Why I'm missing my RDA riders during lockdown
|Happier, busier times in 2019 (photo credit: Darren Woodlow)|
It's been a "missing things week" for me: friends, family, places, plans. I miss my RDA group's horses, of course, because I like horses and enjoy spending time with them (that would be a very short blog post). I am also feeling the absence of my riders from my weekly routine, despite the fact that by now we are all well practised in missing RDA and all it entails. Why and what? I'll tell you...
They are hilarious
I don't think I've ever taught an RDA rider who hasn't made me laugh. There isn't a huge number of universal similarities between those who have participated in my sessions over the years, and I'm not really in the business of chasing such similarities when every rider is so different. This one, however, rings true for everyone, whether it's jokes saved up each week to tell me on Saturdays; an infectious chuckle at a bout of equine flatulence; or an opportune hat theft (see number 6). I think everyone laughs a bit less in lockdown, and I'm missing the opportunities to do so with my riders which I had taken for granted until a year ago.
The more the merrier
Or, actually, the more the better, if we're talking the amount of hours I coach these riders and how it improves my understanding of how to keep coaching them better. I find that RDA coaches are on the whole incredibly invested in knowing the people they coach: we aren't just going through the motions. I don't want to frame the time away as putting individual riders behind my or their plans and goals, because that isn't fair on them. What I am sad about is the missed opportunities that tick by each week which would've put me ahead in terms of being a better, more clued up coach. There have been plenty of discussions about riders regaining physical strength and coordination after the enforced break, but their coaches have their own ground to regain.
Part of the progress process
I have said in more than one previous blog post that I consider it an exciting privilege to be part of so many different people's experiences. As a coach, being able to see the ways my riders progress week on week is one of the things that motivates me the most. It's a particularly exciting milestone when a rider first indicates that they are setting an aim of their very own for themselves: "I want to be able to do that." "Can I try this on my own?" Or one of my favourites, "Now, you go and stand over there!" My very people-orientated world has slowed down a lot thanks to Covid, and I miss being front-row spectator, cheerleader and manager for so many pieces of RDA progress.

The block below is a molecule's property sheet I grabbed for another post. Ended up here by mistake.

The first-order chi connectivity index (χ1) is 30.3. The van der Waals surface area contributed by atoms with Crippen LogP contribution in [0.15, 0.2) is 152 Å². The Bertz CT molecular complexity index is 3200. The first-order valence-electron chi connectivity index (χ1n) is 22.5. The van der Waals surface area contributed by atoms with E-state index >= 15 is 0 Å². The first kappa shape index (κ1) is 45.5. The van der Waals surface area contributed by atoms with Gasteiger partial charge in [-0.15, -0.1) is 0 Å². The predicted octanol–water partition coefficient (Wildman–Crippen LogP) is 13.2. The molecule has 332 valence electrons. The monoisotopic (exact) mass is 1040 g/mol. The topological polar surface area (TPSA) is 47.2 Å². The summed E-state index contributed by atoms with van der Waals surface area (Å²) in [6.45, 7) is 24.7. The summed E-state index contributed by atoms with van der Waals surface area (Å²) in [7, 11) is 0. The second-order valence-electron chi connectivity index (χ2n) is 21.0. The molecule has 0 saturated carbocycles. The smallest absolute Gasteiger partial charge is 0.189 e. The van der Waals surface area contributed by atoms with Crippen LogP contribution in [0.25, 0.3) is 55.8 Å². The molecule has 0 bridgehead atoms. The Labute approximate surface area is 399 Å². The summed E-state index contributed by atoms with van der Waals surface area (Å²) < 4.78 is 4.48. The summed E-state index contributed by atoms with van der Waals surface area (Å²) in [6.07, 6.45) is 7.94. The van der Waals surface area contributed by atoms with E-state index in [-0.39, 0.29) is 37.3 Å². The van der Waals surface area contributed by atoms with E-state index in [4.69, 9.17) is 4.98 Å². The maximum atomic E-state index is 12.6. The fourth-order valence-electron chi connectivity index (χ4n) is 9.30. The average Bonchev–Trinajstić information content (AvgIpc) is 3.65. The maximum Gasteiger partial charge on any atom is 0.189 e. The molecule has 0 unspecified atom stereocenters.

That's a vibe
Has anyone else realised over the last year how much they generate energy from being around other people? I know I have, and it's shed new light on how I've powered through past RDA Saturdays after long weeks travelling and organising for my day job. My RDA riders are the best ever at giving me an extra spring in my step, whether it's the jokes, the achievements, the way they bounce off each other, or the ways they demonstrate that they trust me as their coach. Regardless of why they were referred to our RDA group in the first place, and to-be-expected ups and downs notwithstanding, my riders tend to show up for their lessons very clear they are there to enjoy themselves. Chatting with their favourite volunteer, hugging their favourite pony, going as fast as a trot on the lead rein will allow or sweeping to victory in the troll game... even mastering a twenty metre circle for the first time. The vibe is fun. What's not to miss about people who bring a bit of that to your life?
Just checking in
RDA sessions are a fast-moving hour in an often very busy week. It's impressive how many different things that hour can be and mean to different people, and I think one of the more universal sets of descriptors which members of my group (participants and volunteers) would use the words "safe", "comfortable", "happy". My time with my riders is short, but I am always struck by how much the experience of coming for a riding lesson, or even just to spend time with the horses, can open a person up. It's good to be able to use our time together to check in, to acknowledge that I care about what happens for the other 167 hours of their week, and to reinforce the existence of that safe, fun space. I know I'm missing being able to do that.
One of a kind